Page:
Thirty Year Fixed Rate Mortgages Should be as Low as 2.60 Percent Says Fed
The Federal Reserve Bank of New York published a very interesting article on why 30 year fixed mortgage rates are hovering around 3.30 percent and are not as low as 2.60 percent, where they should be based on one measure. Since the Financial crisis of 2007 mortgage rates have made a series of record lows because of several factors including the Federal Reserve buying mortgage backed securities (MBS) to drive rates lower.
MBS are bundles of mortgage loans sold to investors, bundling mortgage loans and selling them to investors frees up capital so mortgage companies can make more loans.
The Fed is buying MBS to provide more liquidity to the market to drive MBS prices lower which in turn will drive mortgage rates lower as well. Both mortgage rates and yields on MBS have moved lower since the Fed's policy was enacted but the declines in the latter have been more pronounced.
In fact, if the declines in the secondary market (MBS) were passed through to loan rates one-for-one, the average mortgage rate would now be around 2.60 percent. Rates in this week's Primary Mortgage Market Survey (PMMS) are averaging 3.34 percent, almost 75 basis points higher.
The chart to the right shows the rate spread between the primary mortgage market and secondary mortgage market. The spread difference has increased 70 basis points to 115 basis points today from around 45 basis points in 2007. This begs the question why mortgage rates today are not at 2.60 percent instead of where they are at 3.3o percent.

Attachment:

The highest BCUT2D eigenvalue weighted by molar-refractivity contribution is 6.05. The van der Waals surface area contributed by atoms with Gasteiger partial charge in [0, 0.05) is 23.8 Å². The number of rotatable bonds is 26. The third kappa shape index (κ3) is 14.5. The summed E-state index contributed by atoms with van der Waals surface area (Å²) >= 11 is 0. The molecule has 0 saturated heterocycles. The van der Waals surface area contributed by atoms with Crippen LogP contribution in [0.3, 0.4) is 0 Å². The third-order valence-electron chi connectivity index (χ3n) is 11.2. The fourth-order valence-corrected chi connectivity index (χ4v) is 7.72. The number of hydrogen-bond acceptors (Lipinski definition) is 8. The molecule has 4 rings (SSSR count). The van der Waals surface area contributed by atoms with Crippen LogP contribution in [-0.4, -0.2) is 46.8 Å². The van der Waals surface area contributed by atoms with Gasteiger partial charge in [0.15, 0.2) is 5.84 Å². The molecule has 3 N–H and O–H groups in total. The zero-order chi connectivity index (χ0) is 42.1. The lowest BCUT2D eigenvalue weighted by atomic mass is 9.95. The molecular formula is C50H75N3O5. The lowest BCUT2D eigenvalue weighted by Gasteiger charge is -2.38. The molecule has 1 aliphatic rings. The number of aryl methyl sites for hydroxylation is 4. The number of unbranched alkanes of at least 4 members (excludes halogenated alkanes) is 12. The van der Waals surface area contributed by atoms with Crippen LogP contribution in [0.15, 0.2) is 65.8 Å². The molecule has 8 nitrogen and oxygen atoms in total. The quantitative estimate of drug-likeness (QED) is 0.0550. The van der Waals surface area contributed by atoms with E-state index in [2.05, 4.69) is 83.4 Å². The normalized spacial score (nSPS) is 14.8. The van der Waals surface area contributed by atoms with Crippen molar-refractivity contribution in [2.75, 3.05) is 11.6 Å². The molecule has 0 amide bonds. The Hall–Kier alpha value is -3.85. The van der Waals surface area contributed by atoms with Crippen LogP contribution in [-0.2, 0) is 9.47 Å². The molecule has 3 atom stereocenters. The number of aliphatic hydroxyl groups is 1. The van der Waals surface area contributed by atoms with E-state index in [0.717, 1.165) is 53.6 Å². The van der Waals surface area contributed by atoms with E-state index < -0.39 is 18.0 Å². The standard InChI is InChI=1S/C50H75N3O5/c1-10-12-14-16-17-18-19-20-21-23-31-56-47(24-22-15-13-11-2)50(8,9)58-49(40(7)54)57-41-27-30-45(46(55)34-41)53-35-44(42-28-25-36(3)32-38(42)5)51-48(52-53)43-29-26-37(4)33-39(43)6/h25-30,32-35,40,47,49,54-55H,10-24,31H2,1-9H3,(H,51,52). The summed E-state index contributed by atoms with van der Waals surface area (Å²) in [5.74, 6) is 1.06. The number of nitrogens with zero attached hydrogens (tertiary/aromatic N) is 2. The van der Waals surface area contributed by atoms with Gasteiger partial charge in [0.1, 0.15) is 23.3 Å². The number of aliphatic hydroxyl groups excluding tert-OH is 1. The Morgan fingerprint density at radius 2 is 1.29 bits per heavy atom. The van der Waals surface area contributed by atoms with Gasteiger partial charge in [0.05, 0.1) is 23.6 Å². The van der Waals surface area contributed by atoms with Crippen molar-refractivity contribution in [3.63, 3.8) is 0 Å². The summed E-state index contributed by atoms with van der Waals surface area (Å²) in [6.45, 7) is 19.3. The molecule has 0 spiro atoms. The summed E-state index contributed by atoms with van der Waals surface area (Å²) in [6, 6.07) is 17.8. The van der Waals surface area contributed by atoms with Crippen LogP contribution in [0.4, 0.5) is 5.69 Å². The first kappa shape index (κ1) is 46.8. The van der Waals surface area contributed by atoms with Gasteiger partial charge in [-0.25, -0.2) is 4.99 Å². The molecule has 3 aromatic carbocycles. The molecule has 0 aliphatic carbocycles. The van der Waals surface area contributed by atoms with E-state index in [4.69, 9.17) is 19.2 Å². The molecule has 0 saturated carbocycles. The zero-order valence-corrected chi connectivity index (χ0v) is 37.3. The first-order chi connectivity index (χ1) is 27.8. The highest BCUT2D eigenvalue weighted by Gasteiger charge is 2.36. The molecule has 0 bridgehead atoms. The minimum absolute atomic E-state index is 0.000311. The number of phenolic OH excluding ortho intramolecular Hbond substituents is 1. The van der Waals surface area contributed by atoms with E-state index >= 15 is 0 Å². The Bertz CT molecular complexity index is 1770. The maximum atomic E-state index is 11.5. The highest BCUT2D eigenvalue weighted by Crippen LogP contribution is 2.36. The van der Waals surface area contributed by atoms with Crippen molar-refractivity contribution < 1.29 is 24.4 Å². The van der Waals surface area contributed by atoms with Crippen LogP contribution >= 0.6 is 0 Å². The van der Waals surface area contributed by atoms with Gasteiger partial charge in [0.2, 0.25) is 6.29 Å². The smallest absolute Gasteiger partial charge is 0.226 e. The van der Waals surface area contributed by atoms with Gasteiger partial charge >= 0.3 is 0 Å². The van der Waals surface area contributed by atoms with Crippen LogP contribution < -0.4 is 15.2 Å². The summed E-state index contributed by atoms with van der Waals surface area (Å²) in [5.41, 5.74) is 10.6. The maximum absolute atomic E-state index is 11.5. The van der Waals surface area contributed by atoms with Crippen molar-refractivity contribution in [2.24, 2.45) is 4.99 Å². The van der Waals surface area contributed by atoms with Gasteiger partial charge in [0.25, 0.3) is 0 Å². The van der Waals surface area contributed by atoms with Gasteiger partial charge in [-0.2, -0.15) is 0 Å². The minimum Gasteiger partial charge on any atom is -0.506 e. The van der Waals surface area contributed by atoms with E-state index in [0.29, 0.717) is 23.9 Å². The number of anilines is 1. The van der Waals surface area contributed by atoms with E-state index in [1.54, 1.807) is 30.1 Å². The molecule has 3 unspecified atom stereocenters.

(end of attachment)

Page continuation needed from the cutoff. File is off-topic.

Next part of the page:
Before we get into why current mortgage rates haven't fallen as much in the primary market as they have in the secondary market, I'd like to first point out that there are some lenders quoting current mortgage rates only about 25 basis points higher than 2.60 percent. The lowest fixed 30 year mortgage rates we have seen on our rate table the past couple of months is at 2.875 percent. Granted, to get this low rate you have to pay points but nonetheless, the rate is available and only slightly above where rates should be according to the New York Fed.
There are several reasons why the spread between the two markets is increasing, including the fact that yields on MBS can be directly observed and are computed under a number of assumptions that according to Fuster and Lucca, "are particularly sensitive to misspecification in the current environment."
Another main factor is the spread doesn't take into account the guarantee fees on loans charged by Fannie Mae or Freddie Mac, which have increased from 20 to 25 basis points before 2008 to about 50 basis points today. If you just factor in the fees that are charged by the GSE's, the rate difference between the lowest rates available right now and the secondary market rates, the spread difference makes sense.
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